At the height of an African government’s struggle with a terrorist rebel group, the president turned to the church for help. As people began to pray, an army chaplain declared that the war wouldn’t be won in battle, but through prayer. Thus began “Operation Gideon.” A team of intercessors gathered for several weeks of prayer and fasting. In time, a systematic breakdown of the rebel group’s influence occurred.
In his book Hitler’s Cross, Pastor Erwin Lutzer shares these heart-wrenching words from a man who lived in Germany during the Nazi Holocaust: “We heard stories of what was happening to the Jews, but we tried to distance ourselves from it, because, what could anyone do to stop it? A railroad track ran behind our small church and each Sunday morning we could hear the whistle in the distance and then the wheels coming over the tracks. . . . We knew the time the train was coming and when we heard the whistle blow we began singing hymns. By the time the train came past our church we were singing at the top of our voices. If we heard the screams, we sang more loudly and soon we heard them no more.”
In his short story “The Hurt Man,” Wendell Berry recounts how Nancy Beechum welcomed a complete stranger into her home after he stumbled up the street, bloodied, with a crowd of fierce, angry men chasing him. Nancy opened her door and washed the clotted blood from his body. She pressed the white rags, now crimson, onto his cuts. The hurt man trembled as Nancy spoke gently to him: ”You’re going to be all right.”
In March 2007, I was standing in an Internally Displaced Persons (IDP) camp in northern Uganda gazing at hundreds of young refugees who were staring back at me. As I looked into their eyes, saw their malnourished frames, and witnessed their deplorable living conditions, the Holy Spirit filled me in a way I’d never experienced before. I sensed God was telling me, “I love these children. I love them!” And then, it was as if He extended this invitation: “Come love them with me.”
The idea of immigrants competing with locals for jobs is a political hot potato in many countries. Some citizens resent the newcomers because they perceive them as stealing jobs, competing for scarce services, and causing overcrowding. With unfamiliar customs and languages, the immigrants are sometimes accused of disturbing and even threatening the social fabric of the native born. So how should believers in Jesus respond to the aliens living in their midst?
Police were sent to a home in response to a report of domestic child abuse. When they arrived at the house, they found a scared four-year-old girl with a black eye, swollen cheek, and bruises covering a majority of her tiny frame. The officers were devastated when they asked her to say her name and she meekly replied, “Idiot.”
There’s a fictional story that makes the rounds every once in a while: An elderly woman is looking for her car in a parking lot. When she finally locates it, she is shocked to discover three men sitting inside. She reaches into her purse and pulls out a gun, causing the frightened men to flee. The woman feels quite proud of herself as she gets in the car. Attempting to put her key in the ignition, she finds it doesn’t fit. Checking her license plate, she realizes the car isn’t hers. She had unjustly driven away the men from a car that was rightly theirs!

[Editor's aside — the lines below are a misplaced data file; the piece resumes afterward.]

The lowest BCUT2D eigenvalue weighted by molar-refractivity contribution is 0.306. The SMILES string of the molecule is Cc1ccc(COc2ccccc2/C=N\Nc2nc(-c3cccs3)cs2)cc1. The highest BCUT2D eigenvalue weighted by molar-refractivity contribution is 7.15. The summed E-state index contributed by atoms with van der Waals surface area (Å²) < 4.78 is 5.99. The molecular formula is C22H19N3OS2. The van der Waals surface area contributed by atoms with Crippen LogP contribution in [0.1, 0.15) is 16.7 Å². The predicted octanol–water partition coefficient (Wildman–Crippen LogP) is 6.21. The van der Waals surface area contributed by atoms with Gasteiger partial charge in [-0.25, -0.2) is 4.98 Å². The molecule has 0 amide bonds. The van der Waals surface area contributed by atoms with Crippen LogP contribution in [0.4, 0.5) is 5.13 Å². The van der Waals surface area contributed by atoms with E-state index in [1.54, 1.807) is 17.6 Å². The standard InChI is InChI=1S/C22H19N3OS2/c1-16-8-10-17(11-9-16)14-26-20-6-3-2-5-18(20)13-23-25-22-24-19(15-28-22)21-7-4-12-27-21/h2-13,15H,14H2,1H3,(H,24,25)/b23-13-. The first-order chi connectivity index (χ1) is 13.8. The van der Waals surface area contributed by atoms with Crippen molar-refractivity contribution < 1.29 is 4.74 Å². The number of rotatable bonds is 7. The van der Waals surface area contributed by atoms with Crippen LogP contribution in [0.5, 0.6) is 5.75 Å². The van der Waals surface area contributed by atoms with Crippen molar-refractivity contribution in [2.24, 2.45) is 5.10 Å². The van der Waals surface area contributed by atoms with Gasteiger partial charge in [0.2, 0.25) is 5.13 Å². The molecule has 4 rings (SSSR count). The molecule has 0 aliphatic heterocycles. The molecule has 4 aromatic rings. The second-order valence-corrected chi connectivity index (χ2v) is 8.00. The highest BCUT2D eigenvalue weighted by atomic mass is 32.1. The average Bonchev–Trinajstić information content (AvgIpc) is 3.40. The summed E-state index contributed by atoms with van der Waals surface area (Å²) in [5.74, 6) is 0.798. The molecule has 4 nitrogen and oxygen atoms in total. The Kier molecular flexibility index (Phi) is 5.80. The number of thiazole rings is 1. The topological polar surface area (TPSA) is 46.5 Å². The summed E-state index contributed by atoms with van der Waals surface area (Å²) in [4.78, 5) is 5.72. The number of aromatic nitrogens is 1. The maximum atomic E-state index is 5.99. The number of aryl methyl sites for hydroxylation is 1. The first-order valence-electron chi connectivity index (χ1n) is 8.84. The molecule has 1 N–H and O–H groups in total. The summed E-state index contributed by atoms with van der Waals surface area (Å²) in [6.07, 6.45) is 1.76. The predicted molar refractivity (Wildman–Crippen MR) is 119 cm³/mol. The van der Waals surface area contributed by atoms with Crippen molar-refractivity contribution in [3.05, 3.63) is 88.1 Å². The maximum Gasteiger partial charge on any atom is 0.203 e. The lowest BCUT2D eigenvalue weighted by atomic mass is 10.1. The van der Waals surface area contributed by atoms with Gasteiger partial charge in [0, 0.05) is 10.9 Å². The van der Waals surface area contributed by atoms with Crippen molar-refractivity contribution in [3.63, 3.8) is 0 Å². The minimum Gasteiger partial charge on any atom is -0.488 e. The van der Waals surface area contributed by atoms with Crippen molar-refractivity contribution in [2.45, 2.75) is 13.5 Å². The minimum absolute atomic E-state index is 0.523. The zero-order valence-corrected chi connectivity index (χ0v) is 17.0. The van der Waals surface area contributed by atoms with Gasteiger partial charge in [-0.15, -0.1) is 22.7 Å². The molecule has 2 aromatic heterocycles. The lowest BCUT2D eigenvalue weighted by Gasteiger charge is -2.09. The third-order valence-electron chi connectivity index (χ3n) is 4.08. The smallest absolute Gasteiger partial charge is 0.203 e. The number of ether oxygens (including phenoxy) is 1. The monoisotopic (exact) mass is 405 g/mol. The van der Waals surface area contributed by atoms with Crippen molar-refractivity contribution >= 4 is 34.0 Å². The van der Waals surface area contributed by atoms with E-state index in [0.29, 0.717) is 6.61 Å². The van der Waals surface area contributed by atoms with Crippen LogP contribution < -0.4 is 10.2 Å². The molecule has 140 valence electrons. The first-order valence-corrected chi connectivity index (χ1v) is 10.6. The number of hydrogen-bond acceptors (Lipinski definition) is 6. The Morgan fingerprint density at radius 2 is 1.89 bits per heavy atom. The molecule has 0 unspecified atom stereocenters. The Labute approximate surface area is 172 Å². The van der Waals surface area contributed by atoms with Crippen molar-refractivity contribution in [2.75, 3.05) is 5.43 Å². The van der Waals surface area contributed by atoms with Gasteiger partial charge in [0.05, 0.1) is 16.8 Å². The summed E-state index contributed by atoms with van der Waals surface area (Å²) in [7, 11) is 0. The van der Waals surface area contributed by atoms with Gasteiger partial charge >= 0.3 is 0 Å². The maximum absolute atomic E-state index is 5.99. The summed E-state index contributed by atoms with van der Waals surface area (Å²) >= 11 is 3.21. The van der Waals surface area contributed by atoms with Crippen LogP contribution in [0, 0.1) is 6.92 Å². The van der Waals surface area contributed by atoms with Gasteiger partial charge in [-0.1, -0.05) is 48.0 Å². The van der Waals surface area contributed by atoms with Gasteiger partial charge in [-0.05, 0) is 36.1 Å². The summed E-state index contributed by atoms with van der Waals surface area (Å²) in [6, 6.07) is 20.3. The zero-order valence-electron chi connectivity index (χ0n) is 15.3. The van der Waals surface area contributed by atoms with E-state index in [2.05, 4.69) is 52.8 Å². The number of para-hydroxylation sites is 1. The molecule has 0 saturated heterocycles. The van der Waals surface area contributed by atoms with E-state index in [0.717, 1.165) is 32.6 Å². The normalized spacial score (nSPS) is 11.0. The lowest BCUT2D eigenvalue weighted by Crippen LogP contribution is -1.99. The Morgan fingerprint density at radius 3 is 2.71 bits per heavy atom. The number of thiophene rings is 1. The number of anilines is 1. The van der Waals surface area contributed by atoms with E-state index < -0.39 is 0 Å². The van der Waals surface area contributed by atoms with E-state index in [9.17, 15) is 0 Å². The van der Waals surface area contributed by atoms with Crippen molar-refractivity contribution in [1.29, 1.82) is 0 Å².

I recently read of the plight of “370,000 . . . ordinary middle-class people” forced to rummage “in stinking piles of rubbish for rotten cabbage leaves.” Hundreds of thousands of people in the country were scavenging for food while members of the political upper crust were “enjoying lavish parties and gourmet cuisine.” The article revealed unjust conditions and the failure of governmental leaders to do the right thing to help their people.
We were sure that we, and our civilization, had grown out of the nursery myths of God, angels, and heaven.” Peter Hitchens said those words in describing his younger years when he and his brother Christopher Hitchens, who would become an outspoken atheist, were moving from nominal faith to atheism. Peter ceremonially burned a Bible at age fifteen to declare his disbelief in God.
We can take for granted the idea that any money loaned to someone should be paid back with interest; this is seen as normal. Secular culture often judges things on a purely functional basis, whereby acquiring wealth and even gaining at the expense of another is simply the way things are. In contrast, God has always judged things from a “heart perspective.” What’s the motivation behind our actions? Are we fueled by desire for our own gain, or by compassion, love, and a desire to glorify God?
Watch a video of the Beatles on the Ed Sullivan show in 1964, and you’ll be struck by the charm and grace with which they performed. It’s easy to assume that the four musicians were simply born with the skills they displayed. But in his book Outliers, Malcolm Gladwell argues that what made the Beatles a hit with fans was lots of hard work. Before that celebrated performance, the band had done nearly 1,200 shows—practice that prepared them for greatness.
A mere half-hour watching the news today can fill one with despair as we witness the effects of greed, selfishness, and depravity. It pains the heart to see the utter devastation of the downtrodden. As we take in such brokenness it can lead us to lower our weary heads and simply trudge through life one day at a time—hope for a better tomorrow diminishing with each passing moment.
After the initial performance of Handel’s Messiah in Dublin on April 13, 1742, George Frideric Handel received acclaim much greater than any expectation he could have imagined. The Dublin News-Letter gushed how the oratorio “far surpass[ed] anything of that Nature which has been performed in this or any other Kingdom.” In a letter Handel penned to a friend soon afterwards, however, he wrote, “I should be sorry if I only entertained them. I wished to make them better.”